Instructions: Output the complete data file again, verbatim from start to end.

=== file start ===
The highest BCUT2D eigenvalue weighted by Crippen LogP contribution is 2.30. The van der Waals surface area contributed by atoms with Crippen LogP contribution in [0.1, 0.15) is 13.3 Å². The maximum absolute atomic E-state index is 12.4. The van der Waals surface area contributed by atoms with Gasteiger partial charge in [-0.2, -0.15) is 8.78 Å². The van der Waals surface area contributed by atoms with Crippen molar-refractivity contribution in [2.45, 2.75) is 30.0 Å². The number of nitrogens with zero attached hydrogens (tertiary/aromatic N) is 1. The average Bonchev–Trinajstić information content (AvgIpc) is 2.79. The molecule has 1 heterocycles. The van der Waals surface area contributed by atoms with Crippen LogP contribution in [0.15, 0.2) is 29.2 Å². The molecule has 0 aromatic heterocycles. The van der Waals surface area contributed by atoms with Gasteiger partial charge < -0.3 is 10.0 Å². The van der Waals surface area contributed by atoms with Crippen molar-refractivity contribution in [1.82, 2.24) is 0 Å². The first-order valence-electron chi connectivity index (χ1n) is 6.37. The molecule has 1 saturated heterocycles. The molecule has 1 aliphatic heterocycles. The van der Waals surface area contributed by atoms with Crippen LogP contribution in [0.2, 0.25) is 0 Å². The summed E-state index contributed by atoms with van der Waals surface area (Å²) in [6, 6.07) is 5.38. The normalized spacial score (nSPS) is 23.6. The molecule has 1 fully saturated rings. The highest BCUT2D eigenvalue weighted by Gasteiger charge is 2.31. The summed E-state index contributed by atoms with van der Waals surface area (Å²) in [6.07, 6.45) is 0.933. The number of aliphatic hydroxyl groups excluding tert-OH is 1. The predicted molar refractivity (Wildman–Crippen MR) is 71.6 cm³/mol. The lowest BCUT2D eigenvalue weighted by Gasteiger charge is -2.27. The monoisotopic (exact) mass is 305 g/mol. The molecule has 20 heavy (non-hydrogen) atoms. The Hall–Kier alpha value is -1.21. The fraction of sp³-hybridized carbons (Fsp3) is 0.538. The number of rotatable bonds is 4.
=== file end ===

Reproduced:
The highest BCUT2D eigenvalue weighted by Crippen LogP contribution is 2.30. The van der Waals surface area contributed by atoms with Crippen LogP contribution in [0.1, 0.15) is 13.3 Å². The maximum absolute atomic E-state index is 12.4. The van der Waals surface area contributed by atoms with Gasteiger partial charge in [-0.2, -0.15) is 8.78 Å². The van der Waals surface area contributed by atoms with Crippen molar-refractivity contribution in [2.45, 2.75) is 30.0 Å². The number of nitrogens with zero attached hydrogens (tertiary/aromatic N) is 1. The average Bonchev–Trinajstić information content (AvgIpc) is 2.79. The molecule has 1 heterocycles. The van der Waals surface area contributed by atoms with Crippen LogP contribution in [0.15, 0.2) is 29.2 Å². The molecule has 0 aromatic heterocycles. The van der Waals surface area contributed by atoms with Gasteiger partial charge < -0.3 is 10.0 Å². The van der Waals surface area contributed by atoms with Crippen molar-refractivity contribution in [1.82, 2.24) is 0 Å². The first-order valence-electron chi connectivity index (χ1n) is 6.37. The molecule has 1 saturated heterocycles. The molecule has 1 aliphatic heterocycles. The van der Waals surface area contributed by atoms with Crippen LogP contribution in [0.2, 0.25) is 0 Å². The summed E-state index contributed by atoms with van der Waals surface area (Å²) in [6, 6.07) is 5.38. The normalized spacial score (nSPS) is 23.6. The molecule has 1 fully saturated rings. The highest BCUT2D eigenvalue weighted by Gasteiger charge is 2.31. The summed E-state index contributed by atoms with van der Waals surface area (Å²) in [6.07, 6.45) is 0.933. The number of aliphatic hydroxyl groups excluding tert-OH is 1. The predicted molar refractivity (Wildman–Crippen MR) is 71.6 cm³/mol. The lowest BCUT2D eigenvalue weighted by Gasteiger charge is -2.27. The monoisotopic (exact) mass is 305 g/mol. The molecule has 20 heavy (non-hydrogen) atoms. The Hall–Kier alpha value is -1.21. The fraction of sp³-hybridized carbons (Fsp3) is 0.538. The number of rotatable bonds is 4.